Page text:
The Effect of Flat Dual-Cure Stabilizer Occlusal Splint in Pain Relief of Individuals Suffering from Migraine Headaches
Majid Sahebi, Somayeh Zeighami, Mohammadreza Hajimahmoudi*
Identifiers and Pagination:Year: 2018
First Page: 501
Last Page: 509
Publisher ID: TODENTJ-12-501
Article History:Received Date: 1/4/2018
Revision Received Date: 29/6/2018
Acceptance Date: 11/7/2018
Electronic publication date: 31/7/2018
Collection year: 2018
open-access license: This is an open access article distributed under the terms of the Creative Commons Attribution 4.0 International Public License (CC-BY 4.0), a copy of which is available at: (https://creativecommons.org/licenses/by/4.0/legalcode). This license permits unrestricted use, distribution, and reproduction in any medium, provided the original author and source are credited.
No study on the effect of dual-cure stabilizer splint without canine ramp in migraine patients is present.
This study was conducted to determine the effects of maxillary flat dual-cure stabilizer occlusal splint on severity, frequency and episodes of headaches in individuals suffering from a migraine.
In this interventional clinical trial, 30 eligible patients were divided into 2 groups (case and control); each group consisted of 8 men and 7 women. Dual-cure stabilizer splint was made for patients in the case group and they used the adjusted splint 20 hours a day for 6 weeks. The severity, frequency and episodes of migraine attacks before and after using the splint were determined. For grading pain, severity visual analogue scale was used. The data were analyzed using SPSS 20 and Kolmogorov-Smirnov test and paired t-test.
The severity, frequency, and episodes of migraine attacks before and after using the splint were reduced by 56%, 68%, and 72%, respectively. The reduction was statistically significant (p < 0.05).
Despite the effect of occlusal devices on the migraine disorder is controversial, the most researchers agree that using these appliances can be effective in reducing headache in migraine patients.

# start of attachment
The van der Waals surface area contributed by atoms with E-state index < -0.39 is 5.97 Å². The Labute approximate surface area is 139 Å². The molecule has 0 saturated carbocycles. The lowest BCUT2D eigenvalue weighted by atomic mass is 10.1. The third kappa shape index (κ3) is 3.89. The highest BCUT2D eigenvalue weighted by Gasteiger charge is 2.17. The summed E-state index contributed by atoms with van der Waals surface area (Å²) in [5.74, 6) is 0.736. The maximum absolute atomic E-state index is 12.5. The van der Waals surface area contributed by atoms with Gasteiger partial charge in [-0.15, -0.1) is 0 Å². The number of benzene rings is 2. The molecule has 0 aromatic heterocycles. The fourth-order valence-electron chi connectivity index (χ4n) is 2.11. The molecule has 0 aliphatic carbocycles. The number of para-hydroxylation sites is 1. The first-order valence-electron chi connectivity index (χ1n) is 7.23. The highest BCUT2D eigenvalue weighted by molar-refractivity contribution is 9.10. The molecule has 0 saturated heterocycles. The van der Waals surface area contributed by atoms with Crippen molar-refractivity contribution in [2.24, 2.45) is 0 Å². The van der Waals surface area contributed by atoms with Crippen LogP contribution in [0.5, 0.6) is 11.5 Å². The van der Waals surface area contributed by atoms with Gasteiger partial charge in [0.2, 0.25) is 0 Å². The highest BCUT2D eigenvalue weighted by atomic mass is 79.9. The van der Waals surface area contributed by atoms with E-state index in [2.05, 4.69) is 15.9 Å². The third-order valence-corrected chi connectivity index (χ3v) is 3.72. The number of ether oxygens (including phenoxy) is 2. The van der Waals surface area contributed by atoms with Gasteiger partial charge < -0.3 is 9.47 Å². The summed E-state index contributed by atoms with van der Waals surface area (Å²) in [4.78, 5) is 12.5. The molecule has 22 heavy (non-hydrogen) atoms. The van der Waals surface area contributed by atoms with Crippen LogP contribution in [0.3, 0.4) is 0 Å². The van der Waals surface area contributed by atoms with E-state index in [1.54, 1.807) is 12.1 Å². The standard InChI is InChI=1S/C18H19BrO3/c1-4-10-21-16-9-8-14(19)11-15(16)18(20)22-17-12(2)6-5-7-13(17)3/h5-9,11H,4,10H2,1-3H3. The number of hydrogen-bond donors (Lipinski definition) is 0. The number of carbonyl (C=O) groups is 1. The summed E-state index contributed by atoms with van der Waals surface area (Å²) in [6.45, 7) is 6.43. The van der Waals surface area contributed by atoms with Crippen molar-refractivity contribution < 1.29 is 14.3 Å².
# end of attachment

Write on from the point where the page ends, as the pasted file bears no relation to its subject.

Given the favorable effects of dual-cure stabilizer splint on reducing the severity, frequency and episodes of migraine headaches, the device can be used as an effective alternative therapy besides common pain-relieving methods.
A migraine is a common progressive disorder. Migraineurs experience severe pain and more than 90% of them report substantial disability during their headaches. From a clinical aspect, the most common comorbidities of migraine are anxiety disorders and depression. The 3 best features that have predictive value for migraine are nausea, disability, and photophobia. Actually, if the patient reports 2 of these 3 symptoms, they have an 81% probability of having migraine. For patients with 3 symptoms, this probability according to the International Headache Society (IHS) diagnostic criteria for migraine is 93% . According to the criteria of the International Classification of Headache Disorders (ICDH), migraine headaches are divided into two categories: episodic and chronic .
The correlation between migraine headaches and pericranial muscle spasm has been clearly established [3, 4]. The electromyographic studies also showed the increased electrical activity of pericranial muscles at the incidence of common migraine attacks in case groups [4, 5]. Moreover, jaw disorders have been observed mostly in patients with migraine headaches. These patients mostly experience muscular fatigue in masticatory muscles and sounds of temporomandibular joint [6, 7].